Jessica: I like to go to my local library, which has a bridge over the creek with a cafe where you can sit for hours and watch the ducks. I get the most done when I don't bring digital devices along. The walkway is right next to the children's section of the library so it's easy to wander over there for inspiration.
Notable19: What a gorgeous location. It must be hard to concentrate on writing at times there...but what is the hardest thing about writing in your opinion? Easiest?
Jessica: Each story seems to present unique challenges. The challenge with this book was finding a way to make it engaging, since there is just one boat, one whale, and a big empty ocean for pretty much the whole story. I had to think like a filmmaker and use all sorts of points of view. The easiest part were the words--that is, I chose to not have any. I wanted the characters to speak through their actions. Imposing a human voice would have detracted from the idea that both the human and the whale are equals: whales speak too, and I since I can't write in both English and whalespeak I chose to not write in words at all.
Notable19: Love that insight into the story. It is sure to enrich readers' enjoyment of your book. Thank you for sharing these fun tidbits about you and your work, Jessica!
Today's wonderful writerly advice is brought to you by Shauna LaVoy Reynolds. Take it away, Shauna!
My name and the illustrator’s name are on the cover. My agent’s and editor’s names were in the deal announcement. My husband and kids are named on the dedication page, and even my dog is mentioned in my jacket flap bio.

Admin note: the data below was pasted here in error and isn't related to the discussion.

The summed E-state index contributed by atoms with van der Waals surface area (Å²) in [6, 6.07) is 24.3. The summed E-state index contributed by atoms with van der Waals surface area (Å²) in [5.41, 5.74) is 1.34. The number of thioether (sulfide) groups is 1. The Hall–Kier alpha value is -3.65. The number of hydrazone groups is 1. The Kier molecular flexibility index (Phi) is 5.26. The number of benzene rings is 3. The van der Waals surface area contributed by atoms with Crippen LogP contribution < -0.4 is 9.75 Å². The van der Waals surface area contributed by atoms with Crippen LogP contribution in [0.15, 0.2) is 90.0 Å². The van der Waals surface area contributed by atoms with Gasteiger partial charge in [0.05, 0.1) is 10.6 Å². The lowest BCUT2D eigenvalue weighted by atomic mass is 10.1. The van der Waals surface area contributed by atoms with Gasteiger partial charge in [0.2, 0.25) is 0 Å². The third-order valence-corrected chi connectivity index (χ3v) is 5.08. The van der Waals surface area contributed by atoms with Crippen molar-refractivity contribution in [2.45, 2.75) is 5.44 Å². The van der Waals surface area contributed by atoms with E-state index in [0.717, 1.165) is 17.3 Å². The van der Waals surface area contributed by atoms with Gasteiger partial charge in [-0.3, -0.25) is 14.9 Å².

Anna, Andrea, and Amelia deserve a mention too, so I’m going to do it here. I don’t think I’d be published without my critique group.
We found each other 4 years ago, on the 12x12 message boards. Our goals were similar. We wanted to find agents, we wanted to be published, and we each wanted to write 12 drafts over the course of a year. We needed each other to make it work. Sometimes I don’t know if my writing is any good. It’s hard to separate myself from my stories. I ask my family, but their responses are — I almost hate to say it — too positive! My critique group is built on encouragement, but we’re also comfortable giving constructive criticism. We understand the necessity of criticism to strengthen our work, write the best stories we can, and achieve our writing goals. We’ve also helped each other with queries, bios, moral support, and the occasional bit of parenting advice. We live in 4 different states and haven’t met in person — not yet, at least. But I can’t wait to see their books on my shelf someday soon.
Here are 5 ways working with a critique group has improved my writing: